The recording of it I guess. I was very naÔve back then. We recorded it in a friends house where the drummer and I would be in one room and my friend would be in another. We worked on it for about six months on and off. I was paying as little as $75 a day to record it. When I listen to it today, Iím surprised. The songs are really basic, but theyíre good and people liked them. Back then, when I listened to it, I thought it sounded like other peopleís music, the music I listened to myself. I liked it. When you play in bands, you often go, Ďweíre good, but I wouldnít want to listen to us all the timeí. I didnít feel that way with Dressed Up Like Nebraska.
Donít most artists have all these romantic feelings about their first album, despite whatever flaws and faults it might have?
Sure. I definitely feel that way. Itís exciting having your first album come out. Mine came out and I was over in England a few weeks later playing gigs. It was like I had gone from my couch to having some succes, people actually talking about me and coming to my shows. Itís an amazing feeling.
Your music has changed over the years and so have the labels that have attached to your music. Youíve gone from alternative country to country soul to latin influenced folk Ė with a constant growing audience. When did you first feel that your music gained an audience that stretched beyond the alt.country crowd?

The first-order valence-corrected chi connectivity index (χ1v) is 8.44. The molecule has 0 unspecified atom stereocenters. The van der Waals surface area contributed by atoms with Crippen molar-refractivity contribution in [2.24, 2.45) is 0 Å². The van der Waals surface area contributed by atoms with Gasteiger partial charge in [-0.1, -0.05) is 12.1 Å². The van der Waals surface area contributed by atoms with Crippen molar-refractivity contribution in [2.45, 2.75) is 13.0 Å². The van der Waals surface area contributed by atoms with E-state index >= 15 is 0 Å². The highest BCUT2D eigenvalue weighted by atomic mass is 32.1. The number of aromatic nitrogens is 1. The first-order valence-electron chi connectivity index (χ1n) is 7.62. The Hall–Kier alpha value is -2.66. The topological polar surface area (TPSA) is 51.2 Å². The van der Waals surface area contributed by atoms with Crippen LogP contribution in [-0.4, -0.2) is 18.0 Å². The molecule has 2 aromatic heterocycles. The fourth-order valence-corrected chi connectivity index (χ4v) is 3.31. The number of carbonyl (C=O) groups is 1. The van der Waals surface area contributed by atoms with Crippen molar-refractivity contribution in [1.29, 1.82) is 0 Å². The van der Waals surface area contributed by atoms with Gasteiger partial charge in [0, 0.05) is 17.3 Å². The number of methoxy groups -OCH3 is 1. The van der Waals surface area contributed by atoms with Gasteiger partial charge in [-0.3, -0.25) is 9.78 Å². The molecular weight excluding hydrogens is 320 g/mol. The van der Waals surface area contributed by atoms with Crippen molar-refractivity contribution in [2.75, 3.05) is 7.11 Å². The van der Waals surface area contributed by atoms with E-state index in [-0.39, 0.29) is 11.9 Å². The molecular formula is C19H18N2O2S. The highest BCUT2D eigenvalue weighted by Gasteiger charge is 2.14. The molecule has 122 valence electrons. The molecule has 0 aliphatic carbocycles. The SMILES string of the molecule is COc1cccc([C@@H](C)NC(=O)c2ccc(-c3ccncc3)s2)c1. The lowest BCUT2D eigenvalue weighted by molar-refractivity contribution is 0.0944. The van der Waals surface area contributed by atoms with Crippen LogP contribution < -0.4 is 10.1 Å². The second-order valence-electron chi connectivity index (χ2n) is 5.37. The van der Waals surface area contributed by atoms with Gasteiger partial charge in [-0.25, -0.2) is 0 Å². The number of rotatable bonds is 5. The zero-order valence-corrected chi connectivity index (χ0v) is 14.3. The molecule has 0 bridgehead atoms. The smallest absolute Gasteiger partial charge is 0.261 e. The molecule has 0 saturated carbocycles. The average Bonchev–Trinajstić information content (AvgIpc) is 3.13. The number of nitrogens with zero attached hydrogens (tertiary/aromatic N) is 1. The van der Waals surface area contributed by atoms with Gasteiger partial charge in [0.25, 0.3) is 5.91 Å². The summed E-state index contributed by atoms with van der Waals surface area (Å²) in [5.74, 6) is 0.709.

Whenever someone tries to label your music, you wanna break out of it. When Dressed Up Like Nebraska came out, and to some extent, Home as well, people were calling it alternative country. My record label was a bit disturbed by it. Alternative country records donít sell, they said. But 1972 was probably the album that tapped into a wider audience. It caught the ears of someone who likes music but doesnít necessarily pursue it like you and I would do. 1972 broke it for me.
Whatís the greatest lesson the past ten years has taught you?
Stay true to yourself. Itís good to take advice from other people, but be careful who you take advice from. Thereís a lot of Ďyou should do this or you should do thatí, but just sit down and write some songs and do whatever comes naturally. Iíve never tried to stylize somethint to make my modern or commercially liable- I want my records to sell like the records I like. I want my records to fit in with my own record collection. On my second and third record I was kinda getting pressured into doing some things that I didnít really want to do. Make singles and producing them in a way so that they sounded like someone else. I tried but it didnít work.
You mentioned earlier that the release of this best of allows you to wipe the slate clean and take a fresh start. What are your plans and does it still involve sounding just a bit country?
Iíve been doing some Brazillian influenced stuff, as far as the rhythms. Iím singing in Spanish, just messing around with some stuff and it sounds good. If you ever get tired of yourself, just sing in a different language. But yeah, itís more jazzy but at the same time also Afro-Brazillian. It sounds really cool. But country is still in my roots and I still listen to it.
Josh Rouse Ė The Best Of The Rykodisc Years is out now on Rhino